Microsoft: Depends what you mean by creative. Creative as in built into a webpage or a game? I've seen some and they're way cool. I recommend trying to be creative if you can execute well. If you can't, a formal resume' written in good ole' Word with qualifications that meet the job requirements will essentially do the same thing and for most, will actually get them an interview.
Do you guys actually read cover letters? How important is it to have one?
Riot games: Your cover letter is very important so yes, we actually read them. It's your one shot at telling us more about you without actually meeting you. This is where you'll tell us about things outside your resume' ,what your dreams and aspirations are, and for Riot in particular, how you feel about League of Legends. We appreciate well-thought out introductions and we put a lot of emphasis on 'player-driven' so you can tell us all about your passion for games, how you got to diamond in ranked, how you have a man crush for a pro player etc etc. And I beg beg beg beg beg of anyone listening to me, please don't tell us everything about your resume' in your cover letter. If I wanted to know about your technical expertise, I would just look at the darn resume'.
Do you guys pay a lot of attention to education? Like a college degree?
Riot Games: Let me tell you right now. I actually dropped out of college. I originally went for hardware, then went back for software but I ended up dropping altogether for a job. Ever since, I've been working in games for just over 9 years and by the time I got to Riot, I had a lot of experience on my belt. I'm not saying you don't NEED a degree per se, it can never hurt right? But I can tell you a lot of Riot's philosophy come mainly from what you can do as a person rather than all that technical stuff. If you go on our website, you can see which jobs actually require a degree and which ones require, I think it was 'or equivilant experience.' Yea getting that experience is hard but just show us something you can do and if it's worthy enough, we might get back to you.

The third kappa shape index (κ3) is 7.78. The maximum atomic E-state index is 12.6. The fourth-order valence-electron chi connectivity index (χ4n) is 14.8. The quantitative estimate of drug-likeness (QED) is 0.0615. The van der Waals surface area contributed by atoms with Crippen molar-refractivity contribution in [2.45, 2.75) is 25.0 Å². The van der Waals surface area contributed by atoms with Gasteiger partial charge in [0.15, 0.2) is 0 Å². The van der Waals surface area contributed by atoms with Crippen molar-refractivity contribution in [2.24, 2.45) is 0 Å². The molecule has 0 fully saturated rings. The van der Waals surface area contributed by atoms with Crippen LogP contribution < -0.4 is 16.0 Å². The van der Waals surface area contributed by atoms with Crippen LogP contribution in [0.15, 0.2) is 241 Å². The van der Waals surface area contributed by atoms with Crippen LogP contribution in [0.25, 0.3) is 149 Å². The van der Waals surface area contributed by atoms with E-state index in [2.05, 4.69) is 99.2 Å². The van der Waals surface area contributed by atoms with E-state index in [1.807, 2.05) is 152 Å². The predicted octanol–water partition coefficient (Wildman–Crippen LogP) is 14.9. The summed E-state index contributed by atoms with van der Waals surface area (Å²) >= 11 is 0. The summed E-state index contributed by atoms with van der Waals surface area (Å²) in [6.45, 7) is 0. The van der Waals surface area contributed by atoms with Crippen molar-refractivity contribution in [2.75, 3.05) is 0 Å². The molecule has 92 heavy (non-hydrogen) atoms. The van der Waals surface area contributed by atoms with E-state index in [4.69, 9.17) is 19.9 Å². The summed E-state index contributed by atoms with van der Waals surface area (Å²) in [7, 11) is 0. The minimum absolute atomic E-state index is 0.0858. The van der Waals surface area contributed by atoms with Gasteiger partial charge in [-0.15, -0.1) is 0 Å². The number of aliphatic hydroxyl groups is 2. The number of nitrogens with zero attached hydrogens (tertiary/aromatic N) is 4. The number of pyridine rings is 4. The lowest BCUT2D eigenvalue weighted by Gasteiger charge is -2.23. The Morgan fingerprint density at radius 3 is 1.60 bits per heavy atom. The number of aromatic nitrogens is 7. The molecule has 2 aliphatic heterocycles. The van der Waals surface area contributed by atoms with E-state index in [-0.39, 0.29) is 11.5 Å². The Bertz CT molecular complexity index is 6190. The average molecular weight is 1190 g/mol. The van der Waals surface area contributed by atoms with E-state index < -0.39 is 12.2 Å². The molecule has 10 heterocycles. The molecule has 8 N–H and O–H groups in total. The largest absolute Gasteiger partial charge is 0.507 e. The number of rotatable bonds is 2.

Warner Bros. Interactive: There are definitely a lot of jobs you can apply to that require some sort of degree. Often times we look at what you are capable of. For the most part, we look at portfolios. I'd say portfolio, especially if you're in art or design, is vastly more important that what's on your resume'. Don't hold all of that against me though, a college degree helps, but what helps more is the juices you got along the way of getting it, you hear me?